Published on Tuesday, July 20, 2004 by In These Times
Be a Good Steward
Using Bushs Playbook, Kerry could Employ Executive Orders to Create a Sustainable Century
by Adam Werbach
When John Kerry assumes the presidency in January, he’ll most likely face the same divided Congress George W. Bush did, and, like Bush he’ll need to rely on historic events and gullible senators from the opposite party to push through even a modest legislative agenda.
Facing these challenges, Bush has achieved far more of his environmental agenda of self-regulation and under-enforcement through executive action than legislative proposals before Congress. It’s hard to imagine that Congress would vote to transfer billions of dollars from California consumers to energy companies—or stop enforcing the nation’s environmental laws and let corporate polluters off the hook for paying to clean up toxic waste—yet Bush has achieved all this and more through executive action. With acknowledgements to the current president, what follows is a list of four executive actions President Kerry could rip from President Bush’s playbook to create a new sustainable century.
Let the EPA Enforce the Law
At the same time Florida Gov. Jeb Bush was calling his brother to congratulate him on the Supreme Court’s decision on the Florida election, Environmental Protection Agency regulators were celebrating an important Clean Air Act victory. Two of the country’s biggest utilities had settled government lawsuits and committed to cut pollution from their aging coal-fired power plants by more than half a million tons a year—doggedly pursued by Eric Schaeffer, director of the EPA’s Office of Regulatory Enforcement. The victory was short-lived. Power-company lobbyists descended on the new Bush administration and helped write an administrative revision to the Clean Air Act that exempted old power plants from upgrading their pollution-control technology when they performed upgrades on the plants. The result: The dirty power plants could continue to pollute as long as they kept running. The administration encouraged power plants to wait for the Clean Air Act rewrites, rather than accept settlements. The administration then proposed a 13 percent cut in the enforcement budget for the EPA. Shaeffer and others quit in protest.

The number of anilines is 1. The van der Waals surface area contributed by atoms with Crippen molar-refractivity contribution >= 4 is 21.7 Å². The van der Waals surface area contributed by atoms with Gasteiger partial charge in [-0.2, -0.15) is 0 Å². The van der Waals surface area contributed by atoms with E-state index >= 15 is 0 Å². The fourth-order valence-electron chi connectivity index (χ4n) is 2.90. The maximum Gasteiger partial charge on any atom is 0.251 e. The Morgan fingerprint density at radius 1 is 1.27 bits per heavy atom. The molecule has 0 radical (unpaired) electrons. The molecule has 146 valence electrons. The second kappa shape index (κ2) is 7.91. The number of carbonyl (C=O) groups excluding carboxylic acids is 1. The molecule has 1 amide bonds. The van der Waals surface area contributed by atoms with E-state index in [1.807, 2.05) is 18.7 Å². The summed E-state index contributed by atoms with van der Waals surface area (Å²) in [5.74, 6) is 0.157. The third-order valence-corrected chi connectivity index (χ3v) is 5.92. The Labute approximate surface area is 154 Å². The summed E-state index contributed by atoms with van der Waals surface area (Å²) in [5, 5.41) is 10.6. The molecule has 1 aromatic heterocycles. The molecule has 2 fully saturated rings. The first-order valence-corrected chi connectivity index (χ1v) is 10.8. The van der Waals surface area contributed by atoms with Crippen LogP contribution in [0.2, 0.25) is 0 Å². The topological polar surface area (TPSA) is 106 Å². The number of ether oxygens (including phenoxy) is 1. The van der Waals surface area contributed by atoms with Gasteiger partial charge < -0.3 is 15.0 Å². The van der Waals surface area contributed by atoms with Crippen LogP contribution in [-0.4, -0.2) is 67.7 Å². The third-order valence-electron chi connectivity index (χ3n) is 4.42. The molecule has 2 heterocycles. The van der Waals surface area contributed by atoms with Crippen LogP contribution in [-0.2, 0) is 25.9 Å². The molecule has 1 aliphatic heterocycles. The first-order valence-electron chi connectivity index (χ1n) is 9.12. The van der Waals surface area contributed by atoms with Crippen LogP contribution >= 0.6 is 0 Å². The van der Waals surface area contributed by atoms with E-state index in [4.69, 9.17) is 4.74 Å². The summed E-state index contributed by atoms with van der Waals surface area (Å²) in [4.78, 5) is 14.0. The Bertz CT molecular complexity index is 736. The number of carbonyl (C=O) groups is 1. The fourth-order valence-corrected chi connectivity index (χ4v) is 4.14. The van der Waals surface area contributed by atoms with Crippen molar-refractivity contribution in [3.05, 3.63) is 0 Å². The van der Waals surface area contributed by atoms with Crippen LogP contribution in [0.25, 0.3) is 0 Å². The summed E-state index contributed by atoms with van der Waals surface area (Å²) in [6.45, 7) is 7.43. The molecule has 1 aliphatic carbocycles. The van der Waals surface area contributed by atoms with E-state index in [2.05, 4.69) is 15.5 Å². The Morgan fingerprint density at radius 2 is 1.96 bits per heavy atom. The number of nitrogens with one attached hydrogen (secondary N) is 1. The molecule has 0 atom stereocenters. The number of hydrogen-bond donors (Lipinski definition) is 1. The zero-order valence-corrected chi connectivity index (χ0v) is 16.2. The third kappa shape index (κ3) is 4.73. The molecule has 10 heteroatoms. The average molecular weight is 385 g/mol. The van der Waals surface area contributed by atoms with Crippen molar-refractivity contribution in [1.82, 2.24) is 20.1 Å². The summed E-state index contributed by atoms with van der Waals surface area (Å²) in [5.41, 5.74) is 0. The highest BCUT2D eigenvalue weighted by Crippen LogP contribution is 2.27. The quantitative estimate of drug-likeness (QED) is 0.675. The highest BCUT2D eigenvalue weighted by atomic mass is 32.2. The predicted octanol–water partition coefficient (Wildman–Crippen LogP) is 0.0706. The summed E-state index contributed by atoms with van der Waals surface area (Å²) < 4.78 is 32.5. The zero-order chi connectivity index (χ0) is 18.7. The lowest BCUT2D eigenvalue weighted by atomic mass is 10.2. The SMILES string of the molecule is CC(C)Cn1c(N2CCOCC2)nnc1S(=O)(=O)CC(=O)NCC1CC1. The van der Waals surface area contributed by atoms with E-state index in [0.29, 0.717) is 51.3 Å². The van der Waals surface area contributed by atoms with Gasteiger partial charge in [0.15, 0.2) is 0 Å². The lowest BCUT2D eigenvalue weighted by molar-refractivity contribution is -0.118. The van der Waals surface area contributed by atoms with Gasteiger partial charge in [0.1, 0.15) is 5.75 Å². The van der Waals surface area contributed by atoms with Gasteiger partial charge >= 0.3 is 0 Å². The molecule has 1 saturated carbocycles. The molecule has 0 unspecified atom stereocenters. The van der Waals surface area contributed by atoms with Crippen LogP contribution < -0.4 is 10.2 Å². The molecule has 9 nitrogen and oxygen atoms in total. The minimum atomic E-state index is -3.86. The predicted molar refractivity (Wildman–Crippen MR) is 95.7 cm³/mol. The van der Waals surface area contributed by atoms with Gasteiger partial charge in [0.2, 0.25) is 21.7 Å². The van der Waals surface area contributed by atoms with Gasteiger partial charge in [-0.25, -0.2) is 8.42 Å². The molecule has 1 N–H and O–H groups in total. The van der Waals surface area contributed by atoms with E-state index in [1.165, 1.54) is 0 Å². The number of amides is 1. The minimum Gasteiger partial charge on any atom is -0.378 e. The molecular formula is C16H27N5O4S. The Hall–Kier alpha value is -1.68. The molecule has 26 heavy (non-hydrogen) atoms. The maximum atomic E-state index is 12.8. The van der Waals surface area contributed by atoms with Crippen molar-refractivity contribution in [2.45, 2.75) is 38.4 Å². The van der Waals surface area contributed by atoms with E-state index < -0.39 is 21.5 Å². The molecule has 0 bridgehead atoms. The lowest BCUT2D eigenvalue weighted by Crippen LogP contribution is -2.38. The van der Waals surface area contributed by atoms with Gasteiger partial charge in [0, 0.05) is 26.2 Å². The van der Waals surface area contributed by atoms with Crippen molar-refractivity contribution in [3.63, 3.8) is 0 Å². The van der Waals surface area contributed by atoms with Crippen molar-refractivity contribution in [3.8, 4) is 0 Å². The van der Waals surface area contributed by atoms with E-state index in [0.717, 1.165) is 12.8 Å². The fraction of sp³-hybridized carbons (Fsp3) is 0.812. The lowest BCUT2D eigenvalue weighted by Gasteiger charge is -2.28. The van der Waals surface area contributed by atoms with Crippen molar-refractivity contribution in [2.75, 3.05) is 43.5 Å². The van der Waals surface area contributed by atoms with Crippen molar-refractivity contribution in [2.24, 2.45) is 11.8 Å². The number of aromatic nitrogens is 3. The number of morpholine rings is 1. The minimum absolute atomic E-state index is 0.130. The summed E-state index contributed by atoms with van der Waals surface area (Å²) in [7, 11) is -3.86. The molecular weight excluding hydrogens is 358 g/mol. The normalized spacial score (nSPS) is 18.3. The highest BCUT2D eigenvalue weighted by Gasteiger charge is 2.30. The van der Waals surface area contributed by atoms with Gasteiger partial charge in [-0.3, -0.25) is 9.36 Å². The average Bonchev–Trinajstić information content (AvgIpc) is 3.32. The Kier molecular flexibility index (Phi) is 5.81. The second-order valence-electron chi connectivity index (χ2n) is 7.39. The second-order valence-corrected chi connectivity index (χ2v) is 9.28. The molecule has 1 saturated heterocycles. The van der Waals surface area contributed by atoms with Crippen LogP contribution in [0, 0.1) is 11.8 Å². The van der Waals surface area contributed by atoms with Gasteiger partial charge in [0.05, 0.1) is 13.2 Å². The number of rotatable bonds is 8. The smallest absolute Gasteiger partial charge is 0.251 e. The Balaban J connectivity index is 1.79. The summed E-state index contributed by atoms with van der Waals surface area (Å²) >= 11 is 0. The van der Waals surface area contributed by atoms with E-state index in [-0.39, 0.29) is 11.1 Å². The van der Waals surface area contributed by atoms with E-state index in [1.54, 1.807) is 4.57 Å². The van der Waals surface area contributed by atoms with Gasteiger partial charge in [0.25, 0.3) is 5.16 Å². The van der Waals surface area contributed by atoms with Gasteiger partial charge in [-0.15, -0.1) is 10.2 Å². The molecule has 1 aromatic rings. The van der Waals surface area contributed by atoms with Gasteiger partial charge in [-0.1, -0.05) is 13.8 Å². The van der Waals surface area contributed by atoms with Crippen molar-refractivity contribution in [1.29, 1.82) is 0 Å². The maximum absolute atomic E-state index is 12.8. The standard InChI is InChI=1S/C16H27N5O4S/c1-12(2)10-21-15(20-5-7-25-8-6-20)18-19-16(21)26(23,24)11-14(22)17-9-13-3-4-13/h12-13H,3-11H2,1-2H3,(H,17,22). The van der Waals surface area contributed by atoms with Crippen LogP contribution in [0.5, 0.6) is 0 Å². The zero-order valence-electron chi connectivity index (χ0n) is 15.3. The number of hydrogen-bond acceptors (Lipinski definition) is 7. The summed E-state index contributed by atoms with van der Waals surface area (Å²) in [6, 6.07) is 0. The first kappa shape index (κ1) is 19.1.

Kerry should treat environmental crime with the same ferocity that the Bush administration has pursued drug offenses. His first change should be tripling the enforcement budget for the EPA and going after power companies, corporate hog farms, oil refineries, and diesel engine manufacturers that systematically violate U.S. environmental laws. In addition, he should direct the EPA to enforce a three strikes strategy for corporate polluters, in which companies fined three times for violating pollution laws would not be eligible for new development or pollution permits.
There are five members of the Federal Energy Regulatory Commission (FERC) appointed by the president with the advice and of the consent of the Senate. FERC decides which fuels flow at what price through interstate pipelines and regulates the environmental aspects of projects like new hydroelectric plants. President Bush has appointed members to FERC who have run it as if it were a branch office for the largest energy companies in the United States. When California was choking under an energy crisis brought on by market manipulations by Enron, FERC refused to step in and help consumers. The result: California ratepayers were over-billed by $124 million in one month alone.